Debt: Is it no longer a four-letter word for Americans?
A blog post from financial site Wolf Street caught our eye the other day. It explores how deep in consumer debt — talking about credit cards, student loans, auto loans and personal loans — Americans really are. Boy, are the numbers striking.
Record-breaking striking, in fact: Data from credit reporting agency Experian that looked at debt as of the end of 2018 notes that credit card debt reached an all-time high of $834 billion.
Student loan debt — which “has grown at a meteoric rate,” says Caleb Eplett, the VP of Product Management at research firm YCharts — hit a record of $1.37 trillion. Auto loan debt also hit an all-time high (of $1.27 trillion), and personal loans became the fastest-growing type of consumer debt in the past year totalling $291 billion, the agency said.
And delinquency rates — at least for student loans — are nothing to sniff at either, having increased by about 50% since 2006,” says Eplett. (Though it’s important to point out that credit card and auto loan delinquencies didn’t follow suit.)
“Do we Americans ever learn?” asks Mitchell Hockenbury, a certified financial planner at 1440 Financial Partners in Kansas City, Mo. Indeed, roughly a decade ago, we were deep in a recession — and now with boom times upon us, it appears we’ve forgotten some of those recession-era lessons of scrimping and saving.
How did it all happen? We asked experts what they think led to this record debt.
Increasingly, we are a “now” oriented society: “No longer are we waiting for the package to be delivered in a week or grocery shopping to take place when we have a chunk of time. We want things now. As such, saving is less valued as compared with experiencing something now,” says psychologist Elizabeth Lombardo, author of “Better Than Perfect: 7 Strategies to Crush Your Inner Critic and Create a Life You Love.” And this wasn’t so for other generations. While we can get everything from food to clothing delivered at a pretty low cost individually (but it all adds up), “this wasn’t possible for your parents’ generation at such a low cost,” Hockenbury says.
While other generations certainly saw plenty of advertising, we have social media on top of that. And social media — be it influencers or friends — can up spending, says psychologist Erika Martinez of L.A.-based psychotherapy firm Envision Wellness. Indeed, a recent survey from Allianz Life showed that more than half of millennials and more than one in four Gen Xers had spent money they hadn’t planned to because of something they saw on social media. “The peer pressure [to spend] from social media is overwhelmingly powerful,” says Hockenbury.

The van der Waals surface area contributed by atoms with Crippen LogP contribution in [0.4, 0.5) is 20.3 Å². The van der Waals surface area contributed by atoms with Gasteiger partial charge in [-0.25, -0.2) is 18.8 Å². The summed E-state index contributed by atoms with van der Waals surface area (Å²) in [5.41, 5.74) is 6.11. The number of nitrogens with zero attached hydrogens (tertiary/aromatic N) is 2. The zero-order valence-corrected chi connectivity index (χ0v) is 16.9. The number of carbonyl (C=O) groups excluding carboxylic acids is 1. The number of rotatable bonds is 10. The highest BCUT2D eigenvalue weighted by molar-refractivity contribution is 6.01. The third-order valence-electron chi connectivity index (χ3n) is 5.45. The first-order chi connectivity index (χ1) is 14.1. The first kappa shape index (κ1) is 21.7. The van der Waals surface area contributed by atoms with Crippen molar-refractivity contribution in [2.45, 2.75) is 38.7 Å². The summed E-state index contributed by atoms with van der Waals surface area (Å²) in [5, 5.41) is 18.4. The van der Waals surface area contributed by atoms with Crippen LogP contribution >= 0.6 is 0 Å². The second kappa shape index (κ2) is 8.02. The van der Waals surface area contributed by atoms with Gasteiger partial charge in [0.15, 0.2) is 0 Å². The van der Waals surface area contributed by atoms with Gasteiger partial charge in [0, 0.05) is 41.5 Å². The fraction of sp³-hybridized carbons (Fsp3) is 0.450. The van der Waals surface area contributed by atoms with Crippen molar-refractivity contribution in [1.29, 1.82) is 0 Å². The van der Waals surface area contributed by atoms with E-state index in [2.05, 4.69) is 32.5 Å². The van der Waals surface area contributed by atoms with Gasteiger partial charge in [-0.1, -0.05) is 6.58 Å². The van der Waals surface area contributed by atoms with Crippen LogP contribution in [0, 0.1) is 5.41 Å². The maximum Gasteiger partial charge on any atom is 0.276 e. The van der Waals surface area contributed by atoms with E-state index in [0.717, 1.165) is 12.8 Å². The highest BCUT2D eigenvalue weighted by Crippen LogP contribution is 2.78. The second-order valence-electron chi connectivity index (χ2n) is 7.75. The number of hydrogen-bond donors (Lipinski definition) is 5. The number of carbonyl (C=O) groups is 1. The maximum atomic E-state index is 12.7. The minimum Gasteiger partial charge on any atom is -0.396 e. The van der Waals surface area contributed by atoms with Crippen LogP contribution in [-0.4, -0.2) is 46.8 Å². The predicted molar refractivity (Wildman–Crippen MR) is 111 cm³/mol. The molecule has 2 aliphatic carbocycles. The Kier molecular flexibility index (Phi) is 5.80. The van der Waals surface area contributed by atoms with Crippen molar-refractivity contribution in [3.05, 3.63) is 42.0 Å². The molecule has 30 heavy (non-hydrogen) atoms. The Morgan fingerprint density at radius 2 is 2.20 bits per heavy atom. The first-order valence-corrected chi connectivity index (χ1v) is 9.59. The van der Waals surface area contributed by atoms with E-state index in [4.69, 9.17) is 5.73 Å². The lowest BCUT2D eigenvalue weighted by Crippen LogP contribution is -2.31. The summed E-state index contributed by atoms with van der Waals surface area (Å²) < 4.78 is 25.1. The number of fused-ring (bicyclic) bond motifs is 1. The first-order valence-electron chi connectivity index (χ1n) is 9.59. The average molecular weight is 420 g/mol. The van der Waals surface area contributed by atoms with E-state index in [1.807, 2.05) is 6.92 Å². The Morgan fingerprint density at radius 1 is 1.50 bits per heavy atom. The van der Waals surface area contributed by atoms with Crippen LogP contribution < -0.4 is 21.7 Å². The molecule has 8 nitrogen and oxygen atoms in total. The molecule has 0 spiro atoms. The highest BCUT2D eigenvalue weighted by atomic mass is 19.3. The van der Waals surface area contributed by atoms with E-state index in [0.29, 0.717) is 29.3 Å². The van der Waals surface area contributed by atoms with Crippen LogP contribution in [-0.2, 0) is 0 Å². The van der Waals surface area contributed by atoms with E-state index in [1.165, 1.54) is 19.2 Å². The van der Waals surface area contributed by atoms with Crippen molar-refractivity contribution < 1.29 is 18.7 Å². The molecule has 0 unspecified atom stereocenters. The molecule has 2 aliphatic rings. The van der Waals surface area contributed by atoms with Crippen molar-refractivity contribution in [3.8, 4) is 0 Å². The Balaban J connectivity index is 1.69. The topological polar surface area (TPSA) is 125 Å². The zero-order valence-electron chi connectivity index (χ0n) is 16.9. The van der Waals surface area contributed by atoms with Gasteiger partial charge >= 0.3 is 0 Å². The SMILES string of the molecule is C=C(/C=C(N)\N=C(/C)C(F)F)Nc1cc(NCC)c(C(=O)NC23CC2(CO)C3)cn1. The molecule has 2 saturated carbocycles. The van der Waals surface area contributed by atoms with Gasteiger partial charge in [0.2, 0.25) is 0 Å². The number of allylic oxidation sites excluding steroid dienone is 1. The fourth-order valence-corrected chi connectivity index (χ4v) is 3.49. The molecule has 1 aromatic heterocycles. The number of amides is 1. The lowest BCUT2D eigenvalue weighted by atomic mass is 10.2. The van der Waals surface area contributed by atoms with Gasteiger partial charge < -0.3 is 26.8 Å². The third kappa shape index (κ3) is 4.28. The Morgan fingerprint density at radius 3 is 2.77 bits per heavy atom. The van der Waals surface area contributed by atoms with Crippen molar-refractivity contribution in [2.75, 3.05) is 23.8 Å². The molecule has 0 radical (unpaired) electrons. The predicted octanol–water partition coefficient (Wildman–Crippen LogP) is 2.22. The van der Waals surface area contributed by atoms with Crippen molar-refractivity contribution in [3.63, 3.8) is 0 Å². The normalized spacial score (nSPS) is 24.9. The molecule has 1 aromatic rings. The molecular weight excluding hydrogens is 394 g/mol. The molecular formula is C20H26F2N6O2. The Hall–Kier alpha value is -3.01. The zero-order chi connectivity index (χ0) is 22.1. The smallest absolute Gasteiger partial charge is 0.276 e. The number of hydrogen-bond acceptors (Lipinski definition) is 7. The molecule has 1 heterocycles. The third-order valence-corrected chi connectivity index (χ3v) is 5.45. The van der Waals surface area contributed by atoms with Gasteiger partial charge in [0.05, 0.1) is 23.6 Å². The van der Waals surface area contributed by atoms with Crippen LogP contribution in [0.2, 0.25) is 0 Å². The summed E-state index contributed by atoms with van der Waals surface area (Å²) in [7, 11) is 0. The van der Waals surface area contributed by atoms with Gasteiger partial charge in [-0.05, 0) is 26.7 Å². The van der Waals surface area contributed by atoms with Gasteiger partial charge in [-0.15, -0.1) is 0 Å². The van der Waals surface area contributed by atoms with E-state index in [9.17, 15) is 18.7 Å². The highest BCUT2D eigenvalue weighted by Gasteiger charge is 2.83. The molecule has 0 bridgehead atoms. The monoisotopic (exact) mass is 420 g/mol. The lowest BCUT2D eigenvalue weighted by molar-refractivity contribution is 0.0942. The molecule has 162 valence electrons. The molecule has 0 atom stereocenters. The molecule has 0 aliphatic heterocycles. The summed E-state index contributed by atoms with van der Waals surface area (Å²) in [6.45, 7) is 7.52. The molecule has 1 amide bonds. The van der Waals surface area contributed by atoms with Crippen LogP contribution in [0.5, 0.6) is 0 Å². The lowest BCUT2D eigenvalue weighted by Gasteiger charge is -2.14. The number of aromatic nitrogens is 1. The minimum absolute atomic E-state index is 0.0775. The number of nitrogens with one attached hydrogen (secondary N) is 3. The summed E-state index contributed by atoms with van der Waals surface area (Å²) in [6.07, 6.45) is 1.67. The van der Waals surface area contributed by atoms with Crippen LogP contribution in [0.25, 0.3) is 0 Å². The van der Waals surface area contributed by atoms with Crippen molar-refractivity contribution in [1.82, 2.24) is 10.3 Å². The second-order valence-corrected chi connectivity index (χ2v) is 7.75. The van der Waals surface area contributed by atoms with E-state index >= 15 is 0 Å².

We’re also simply more focused on our stuff and how it reflects upon us: “As a society we are experiencing an increase in conditional self-worth, basing our self-worth on external conditions, such as the car we drive or the name of our alma mater,” says Lombardo. “This propels greater spending in a (subconscious) effort to feel better about ourselves.”
Of course, some of this is simply because things are more expensive — like college, where tuition prices have increased more than 200% over the past 30 years. And often, those facing student loans take on credit card or other debts just to get by.
And some of this debt, of course, is just the natural progression of human behavior. Amid the recession we worked just to “survive day by day, get a job, begin to rebuild” — and then we get “comfortable,” says Hockenbury. “At first we save because we feel scarred. Then we get a raise and don’t increase our savings rate. Soon we are making more money, but saving a lesser overall percentage. Then we don’t save at all because we want the latest and greatest things.”
So what can we do to get out of all this debt? “There are no silver bullets here,” cautions Kimberly Foss, the founder of Empyrion Wealth Management in Roseville, Calif. “The most crucial factors in getting out of debt are good, old-fashioned budgeting, planning, and discipline. Whether you use a cascading repayment plan — where you pay off a small debt and then add that payment to the next debt, pay it off, and so on — or you focus on knocking out the highest interest rate debt first, you’ve got to stick with it for the long haul,” she says.
And while you’re at it, “you’ve also got to curtail spending, training yourself to only buy what you can pay cash for, unless it’s an appreciating asset, like a home mortgage.”